You can follow the progress of Eve-Anadel and her friends by visiting the website she has set up: www.160girls.com .
We will of course keep you up to date with their progress and wish them luck with their Lemosho climb.
Posted 11 February 2014
It appears that there has been some unseasonably bad weather on Kilimanjaro over the past few days. February is normally a great time to climb - quieter than the 'summer' months of June-September and yet with (usually) clear skies and dry conditions.
This year, however, there has some unseasonable 'precipitation' with the mountain slopes being lashed by some torrential downpours.Of course, further up the mountain on Kibo this precipitation falls as snow and last week we heard of one group having to turn round at Gilman's Point due to the snow being so deep.
Usually I hear stories like this in late December/January after the short rainy season but to happen now - almost exactly half way between the two main rainy seasons - is unusual.
Unfortunately, the forecast is for more to come for the next week at least. One hopes this doesn't prevent too many people from reaching the summit - it's a long way to come - and a lot of money and effort spent - just to be turned back before your goal.
Posted 22 January 2014
The Kilimanjaro Marathon is once again almost upon us. This year the race will be run on 2 March and this year, for the first time, it's been possible to register and enter online. Online entrants must register by 18 February at www.kilimanjaromarathon.com .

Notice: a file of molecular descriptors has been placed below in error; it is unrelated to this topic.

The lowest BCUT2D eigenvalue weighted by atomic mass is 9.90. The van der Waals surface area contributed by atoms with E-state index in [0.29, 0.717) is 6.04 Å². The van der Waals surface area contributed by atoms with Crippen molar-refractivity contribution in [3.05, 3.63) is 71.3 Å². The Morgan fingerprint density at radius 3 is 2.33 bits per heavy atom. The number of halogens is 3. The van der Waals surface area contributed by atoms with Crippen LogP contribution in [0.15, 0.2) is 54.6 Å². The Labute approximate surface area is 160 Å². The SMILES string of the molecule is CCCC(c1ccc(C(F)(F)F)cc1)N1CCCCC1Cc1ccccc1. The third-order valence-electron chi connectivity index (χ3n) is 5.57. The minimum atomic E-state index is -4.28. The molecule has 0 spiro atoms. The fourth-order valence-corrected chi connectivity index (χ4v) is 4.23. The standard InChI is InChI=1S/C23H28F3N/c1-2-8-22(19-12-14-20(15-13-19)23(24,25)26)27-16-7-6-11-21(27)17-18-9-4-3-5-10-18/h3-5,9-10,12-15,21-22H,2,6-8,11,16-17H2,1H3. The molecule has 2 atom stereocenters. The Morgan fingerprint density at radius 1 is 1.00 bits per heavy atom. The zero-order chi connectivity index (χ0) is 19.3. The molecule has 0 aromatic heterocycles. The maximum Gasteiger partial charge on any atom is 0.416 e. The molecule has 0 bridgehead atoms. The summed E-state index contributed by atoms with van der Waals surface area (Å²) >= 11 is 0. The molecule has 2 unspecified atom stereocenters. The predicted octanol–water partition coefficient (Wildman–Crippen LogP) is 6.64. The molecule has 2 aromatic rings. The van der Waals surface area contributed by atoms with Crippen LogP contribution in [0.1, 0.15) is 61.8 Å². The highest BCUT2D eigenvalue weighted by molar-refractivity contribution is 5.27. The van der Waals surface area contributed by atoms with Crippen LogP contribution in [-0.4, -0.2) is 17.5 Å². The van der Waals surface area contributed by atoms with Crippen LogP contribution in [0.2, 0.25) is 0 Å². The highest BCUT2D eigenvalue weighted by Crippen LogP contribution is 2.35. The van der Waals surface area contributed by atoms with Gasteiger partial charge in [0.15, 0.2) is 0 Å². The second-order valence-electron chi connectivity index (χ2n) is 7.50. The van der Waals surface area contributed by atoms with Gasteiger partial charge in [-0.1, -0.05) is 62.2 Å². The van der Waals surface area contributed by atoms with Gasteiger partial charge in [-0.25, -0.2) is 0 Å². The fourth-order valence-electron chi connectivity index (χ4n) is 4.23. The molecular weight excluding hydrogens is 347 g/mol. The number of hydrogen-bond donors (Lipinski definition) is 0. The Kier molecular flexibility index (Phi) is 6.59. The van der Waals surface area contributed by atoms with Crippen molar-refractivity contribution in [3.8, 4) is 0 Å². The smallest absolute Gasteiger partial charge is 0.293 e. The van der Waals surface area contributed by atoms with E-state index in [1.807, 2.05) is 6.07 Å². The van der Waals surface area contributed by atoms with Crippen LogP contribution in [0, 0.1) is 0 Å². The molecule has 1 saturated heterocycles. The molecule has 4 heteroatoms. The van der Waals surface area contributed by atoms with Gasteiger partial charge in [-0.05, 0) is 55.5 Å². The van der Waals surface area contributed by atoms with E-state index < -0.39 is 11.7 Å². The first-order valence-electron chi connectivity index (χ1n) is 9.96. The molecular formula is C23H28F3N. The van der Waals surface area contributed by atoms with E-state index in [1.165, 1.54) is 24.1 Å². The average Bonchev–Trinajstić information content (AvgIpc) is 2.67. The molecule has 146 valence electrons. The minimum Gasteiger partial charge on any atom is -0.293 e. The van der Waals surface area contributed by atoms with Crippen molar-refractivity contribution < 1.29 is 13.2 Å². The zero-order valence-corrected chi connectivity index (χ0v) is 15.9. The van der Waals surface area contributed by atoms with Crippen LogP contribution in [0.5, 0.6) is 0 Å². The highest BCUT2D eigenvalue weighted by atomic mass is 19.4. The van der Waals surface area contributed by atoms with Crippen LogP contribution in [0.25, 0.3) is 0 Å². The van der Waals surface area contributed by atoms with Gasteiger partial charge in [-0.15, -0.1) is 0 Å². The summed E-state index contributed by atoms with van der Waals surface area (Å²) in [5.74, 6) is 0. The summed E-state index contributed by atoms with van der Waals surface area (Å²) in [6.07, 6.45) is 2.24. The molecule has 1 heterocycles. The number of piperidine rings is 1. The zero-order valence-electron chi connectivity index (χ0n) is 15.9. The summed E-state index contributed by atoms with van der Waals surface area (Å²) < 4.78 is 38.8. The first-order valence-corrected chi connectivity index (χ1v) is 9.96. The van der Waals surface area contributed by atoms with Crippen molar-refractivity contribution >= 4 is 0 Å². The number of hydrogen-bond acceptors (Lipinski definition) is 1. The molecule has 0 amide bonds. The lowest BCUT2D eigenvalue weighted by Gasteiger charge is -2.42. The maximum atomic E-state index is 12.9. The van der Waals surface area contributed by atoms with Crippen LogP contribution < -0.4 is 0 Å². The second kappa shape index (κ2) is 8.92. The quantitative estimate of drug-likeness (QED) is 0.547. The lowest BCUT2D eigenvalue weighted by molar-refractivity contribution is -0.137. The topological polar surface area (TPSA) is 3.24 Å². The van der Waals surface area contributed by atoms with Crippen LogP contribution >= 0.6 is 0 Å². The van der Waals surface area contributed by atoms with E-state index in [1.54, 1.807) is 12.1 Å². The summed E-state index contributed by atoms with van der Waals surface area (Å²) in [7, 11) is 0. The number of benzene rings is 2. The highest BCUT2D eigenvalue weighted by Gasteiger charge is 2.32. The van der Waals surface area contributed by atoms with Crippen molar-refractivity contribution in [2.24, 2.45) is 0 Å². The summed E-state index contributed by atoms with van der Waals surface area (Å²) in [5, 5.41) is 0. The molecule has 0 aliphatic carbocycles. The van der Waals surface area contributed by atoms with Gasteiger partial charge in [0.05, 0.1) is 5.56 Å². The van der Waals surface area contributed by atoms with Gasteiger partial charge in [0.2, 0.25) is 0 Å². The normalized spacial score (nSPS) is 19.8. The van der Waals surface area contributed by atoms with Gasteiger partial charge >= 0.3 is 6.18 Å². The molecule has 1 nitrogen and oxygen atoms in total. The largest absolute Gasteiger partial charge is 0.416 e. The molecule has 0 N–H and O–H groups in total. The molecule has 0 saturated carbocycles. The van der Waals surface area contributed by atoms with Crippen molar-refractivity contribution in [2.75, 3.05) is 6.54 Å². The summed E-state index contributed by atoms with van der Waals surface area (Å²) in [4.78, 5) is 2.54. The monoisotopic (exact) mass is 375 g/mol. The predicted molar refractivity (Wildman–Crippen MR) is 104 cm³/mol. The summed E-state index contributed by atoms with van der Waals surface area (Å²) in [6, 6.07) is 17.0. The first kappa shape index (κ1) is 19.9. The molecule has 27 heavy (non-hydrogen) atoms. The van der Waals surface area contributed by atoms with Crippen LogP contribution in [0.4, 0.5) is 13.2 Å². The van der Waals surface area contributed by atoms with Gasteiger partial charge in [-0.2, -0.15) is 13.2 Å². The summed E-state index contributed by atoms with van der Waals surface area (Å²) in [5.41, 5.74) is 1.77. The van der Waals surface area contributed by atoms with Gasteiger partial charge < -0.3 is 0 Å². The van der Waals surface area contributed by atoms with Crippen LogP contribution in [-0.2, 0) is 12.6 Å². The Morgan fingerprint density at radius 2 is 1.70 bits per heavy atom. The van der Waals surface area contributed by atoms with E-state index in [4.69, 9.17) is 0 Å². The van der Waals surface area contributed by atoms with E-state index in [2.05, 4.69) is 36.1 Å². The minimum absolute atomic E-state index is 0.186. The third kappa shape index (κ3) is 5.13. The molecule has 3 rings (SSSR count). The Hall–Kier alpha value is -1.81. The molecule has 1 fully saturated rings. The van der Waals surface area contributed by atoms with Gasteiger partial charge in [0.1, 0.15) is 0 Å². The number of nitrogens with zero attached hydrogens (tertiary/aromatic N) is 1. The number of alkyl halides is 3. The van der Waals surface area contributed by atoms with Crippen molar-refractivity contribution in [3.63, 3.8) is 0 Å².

Last year there were 400 foreign entries, with the USA boasting most foreign runners, with the UK second. The race has been run since 2003 and this year, once again, there will be four different events including a half-marathon, disabled race and 5km 'fun run' in addition to the main marathon. The mountain keeps an eye on events from above but doesn't actually have much to do with the race itself, with the course never reaching more than 1150m in altitude.
Mountain an economic lifeline for local community
According to a report out this month, Kilimanjaro is believed to be contributing about Ts80 billion (US$50 million) to the national coffers.
A magnificent amount, but even this vast figure doesn't really explain just how much the mountain contributes to the local economy. It is estimated that 30,000 people directly earn their living from the mountain, with the mountain providing Ts20 billion per annum (US$12.5 million) to the local economy.